20,000 trafficking, domestic violence cases reported in ’18

August 28, 2019

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Around 20,000 cases of human trafficking and domestic violence occurred in the country last year and 92 per cent of the cases related to women and girls, experts highlighted at a seminar held here on Tuesday. — AFP/File
Around 20,000 cases of human trafficking and domestic violence occurred in the country last year and 92 per cent of the cases related to women and girls, experts highlighted at a seminar held here on Tuesday. — AFP/File

ISLAMABAD: Around 20,000 cases of human trafficking and domestic violence occurred in the country last year and 92 per cent of the cases related to women and girls, experts highlighted at a seminar held here on Tuesday.

The seminar was informed that women and girls were disproportionately impacted by human trafficking problem, and global estimates indicated that women and girls constituted up to 80 per cent of people trafficked globally and more than 60 per cent of those trafficked belonged to Asia.

The seminar titled “Together to combat trafficking of women and girls” was organised by the UN Women Pakistan, in collaboration with National Commission on the Status of Women (NCSW) and Kashf Foundation.

Women, girls constitute 92 per cent of victims, seminar told

A representative of the Federal Investigation Agency (FIA) informed participants of the seminar that Pakistani women were not only being trafficked from poverty-stricken areas of southern Punjab and Balochistan, but also from major cities such as Karachi, Lahore and Faisalabad.

He said that recently some young Pakistani women were also trafficked to China on the pretext of marriage.

Experts were of the view that the issue was of immense importance and, therefore, it needed to be tackled at all levels, including by raising awareness among the masses.

Jamshed Kazi, the Country Repre­sentative of UN Women Pakistan, said that Pakistan had prioritised protection of women’s rights as human rights. He said that strategies had been developed to combat violence against women, but there were more challenges that need to be tackled.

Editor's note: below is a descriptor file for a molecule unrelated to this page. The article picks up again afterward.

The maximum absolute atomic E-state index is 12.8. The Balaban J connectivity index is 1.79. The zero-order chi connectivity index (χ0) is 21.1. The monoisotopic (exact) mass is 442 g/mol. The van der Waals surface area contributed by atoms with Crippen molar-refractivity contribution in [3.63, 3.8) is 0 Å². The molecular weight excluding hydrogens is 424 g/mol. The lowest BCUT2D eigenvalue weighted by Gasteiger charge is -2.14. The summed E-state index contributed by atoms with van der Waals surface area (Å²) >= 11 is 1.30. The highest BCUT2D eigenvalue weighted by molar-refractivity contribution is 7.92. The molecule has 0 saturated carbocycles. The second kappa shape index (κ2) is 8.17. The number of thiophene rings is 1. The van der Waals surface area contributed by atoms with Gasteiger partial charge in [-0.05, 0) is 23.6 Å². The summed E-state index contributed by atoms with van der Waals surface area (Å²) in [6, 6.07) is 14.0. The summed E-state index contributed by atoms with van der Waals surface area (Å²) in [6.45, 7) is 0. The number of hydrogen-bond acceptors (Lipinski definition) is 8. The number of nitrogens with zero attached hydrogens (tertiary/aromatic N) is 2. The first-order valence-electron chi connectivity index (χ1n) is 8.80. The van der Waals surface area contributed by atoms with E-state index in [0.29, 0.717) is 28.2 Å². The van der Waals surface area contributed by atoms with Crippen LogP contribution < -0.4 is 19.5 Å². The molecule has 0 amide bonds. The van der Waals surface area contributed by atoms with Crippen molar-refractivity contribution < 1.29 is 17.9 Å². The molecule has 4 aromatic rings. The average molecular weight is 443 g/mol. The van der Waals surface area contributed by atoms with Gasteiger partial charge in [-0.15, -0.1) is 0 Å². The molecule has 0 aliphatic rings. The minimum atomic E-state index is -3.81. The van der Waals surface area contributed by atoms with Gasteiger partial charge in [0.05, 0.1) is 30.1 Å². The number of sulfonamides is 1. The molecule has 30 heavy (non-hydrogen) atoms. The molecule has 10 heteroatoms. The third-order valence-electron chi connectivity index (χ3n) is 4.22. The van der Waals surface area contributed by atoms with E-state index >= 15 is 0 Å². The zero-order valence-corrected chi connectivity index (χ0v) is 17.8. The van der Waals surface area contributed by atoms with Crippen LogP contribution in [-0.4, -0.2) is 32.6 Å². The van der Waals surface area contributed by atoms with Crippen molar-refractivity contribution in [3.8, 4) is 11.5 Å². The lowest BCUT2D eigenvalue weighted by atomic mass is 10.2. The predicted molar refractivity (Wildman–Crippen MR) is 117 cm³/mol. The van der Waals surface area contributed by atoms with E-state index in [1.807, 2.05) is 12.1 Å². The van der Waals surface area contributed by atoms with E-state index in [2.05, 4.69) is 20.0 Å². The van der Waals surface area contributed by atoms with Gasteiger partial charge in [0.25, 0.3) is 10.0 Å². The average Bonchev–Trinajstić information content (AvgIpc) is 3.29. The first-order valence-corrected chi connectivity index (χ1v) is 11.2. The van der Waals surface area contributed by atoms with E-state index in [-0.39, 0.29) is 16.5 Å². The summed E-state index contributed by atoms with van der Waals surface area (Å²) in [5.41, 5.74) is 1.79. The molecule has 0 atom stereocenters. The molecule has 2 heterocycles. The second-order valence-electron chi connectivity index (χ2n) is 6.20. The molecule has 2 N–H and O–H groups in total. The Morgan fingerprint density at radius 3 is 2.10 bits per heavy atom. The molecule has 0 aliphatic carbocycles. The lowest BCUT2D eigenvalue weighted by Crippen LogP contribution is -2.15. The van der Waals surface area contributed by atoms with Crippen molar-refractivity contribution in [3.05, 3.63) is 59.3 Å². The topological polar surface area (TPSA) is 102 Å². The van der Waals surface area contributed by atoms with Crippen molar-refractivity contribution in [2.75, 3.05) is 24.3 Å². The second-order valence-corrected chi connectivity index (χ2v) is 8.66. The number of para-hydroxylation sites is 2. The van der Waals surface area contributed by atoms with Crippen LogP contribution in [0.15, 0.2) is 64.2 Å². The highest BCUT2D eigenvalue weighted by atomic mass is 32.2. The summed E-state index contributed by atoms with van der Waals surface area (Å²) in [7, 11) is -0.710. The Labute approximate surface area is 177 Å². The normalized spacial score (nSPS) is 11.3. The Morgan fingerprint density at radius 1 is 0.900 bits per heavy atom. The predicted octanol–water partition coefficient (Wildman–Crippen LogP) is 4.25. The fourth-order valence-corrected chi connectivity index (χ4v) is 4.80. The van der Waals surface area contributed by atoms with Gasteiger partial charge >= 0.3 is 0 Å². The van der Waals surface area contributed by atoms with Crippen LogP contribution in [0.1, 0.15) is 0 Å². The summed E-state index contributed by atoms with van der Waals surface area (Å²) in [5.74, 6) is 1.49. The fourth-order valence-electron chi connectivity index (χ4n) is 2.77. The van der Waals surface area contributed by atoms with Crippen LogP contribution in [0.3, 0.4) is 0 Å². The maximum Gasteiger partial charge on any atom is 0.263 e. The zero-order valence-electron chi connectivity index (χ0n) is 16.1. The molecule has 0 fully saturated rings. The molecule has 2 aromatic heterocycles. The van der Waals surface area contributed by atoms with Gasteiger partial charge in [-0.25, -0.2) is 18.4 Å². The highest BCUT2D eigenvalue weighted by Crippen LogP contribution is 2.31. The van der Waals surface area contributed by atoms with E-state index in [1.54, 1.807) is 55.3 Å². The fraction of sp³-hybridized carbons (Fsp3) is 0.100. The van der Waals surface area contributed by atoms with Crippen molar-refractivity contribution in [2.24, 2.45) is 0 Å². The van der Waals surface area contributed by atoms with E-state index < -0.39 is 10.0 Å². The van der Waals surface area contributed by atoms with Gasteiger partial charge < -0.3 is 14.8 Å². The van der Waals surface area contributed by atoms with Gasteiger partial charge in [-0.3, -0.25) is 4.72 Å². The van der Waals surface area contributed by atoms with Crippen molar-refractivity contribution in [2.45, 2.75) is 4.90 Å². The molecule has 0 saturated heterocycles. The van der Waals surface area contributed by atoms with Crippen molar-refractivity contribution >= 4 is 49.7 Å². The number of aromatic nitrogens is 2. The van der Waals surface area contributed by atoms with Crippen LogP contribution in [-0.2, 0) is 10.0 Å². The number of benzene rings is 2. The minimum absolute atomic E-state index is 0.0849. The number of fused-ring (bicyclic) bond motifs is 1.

“One of these challenges is trafficking of women and girls, which rarely gets the attention it deserves. In order to successfully tackle this serious problem, we need to work towards changing social norms and behaviour in a transformative way,” he said.

He said that in order to create awareness among the masses about this problem one such initiative was a TV drama serial on trafficking of women and girls recently shown on a TV channel.

Speakers including officials, diplomats, representative of civil society and media persons highlighted difficulties they were encountering to ascertain the exact number of girls and women trafficked in the country for domestic labour, forced marriage or sexual exploitation etc.

However, they said, available data indicated that traffickers were not always strangers but they could be family members, friends or acquaintances.

“Victims of trafficking are often lured on the pretext of better employment, marriages, better economic prospects or simply kidnapped from outside their houses or public places for this purpose,” they said.

The age of women and girls trafficked ranged between two years and 50 years, the seminar was informed.

The speakers also highlighted that such crimes needed to be curbed to further progress in delivering Sustainable Development Goals by Pakistan.

The seminar comprised two panel discussions. The first discussion was on the topic of “Trafficking of women and girls in Pakistan – a discussion on the issue, legislative framework, and what is being done to address it”.

Panelists for this session were Khawar Mumtaz, Chairperson of the National Commission on the Status of Women; Dr Riffat Sardar, Chairperson of Khyber Pakhtunkhwa (KP) Commission on the Status of Women; Riaz Janjua of Anti-Human Trafficking Circle of Federal Investigation Authority (FIA), and Maliha Zia Lari, lawyer and human rights activist of Legal Aid Society, Karachi.

Experts during the discussion noted that survivors of the trafficking required protection, help and support, access to remedies, and safe return and re-integration into their communities with dignity and respect. The participants said that law-enforcement agencies and other service providers must be prepared and able to adequately respond to the issue and support survivors and work in border communities to mitigate the impact of these crimes.

The second panel discussion focused on “Shaping Mindsets through Media”.

Panelists for this discussion were Roshaneh Zafar, Managing Director of Kashf Foundation; Moneeza Hashmi, TV and media personality; Amina Mufti, dramatist; and Saman Ahsan, Portfolio Manager, Governance, Human Rights and Ending Violence against Women, UN Women Pakistan. TV host Tauseeq Haider was moderator.

The participants of the discussion agreed that drama serial was an important medium which could progressively change mindsets towards the problem.

Published in Dawn, August 28th, 2019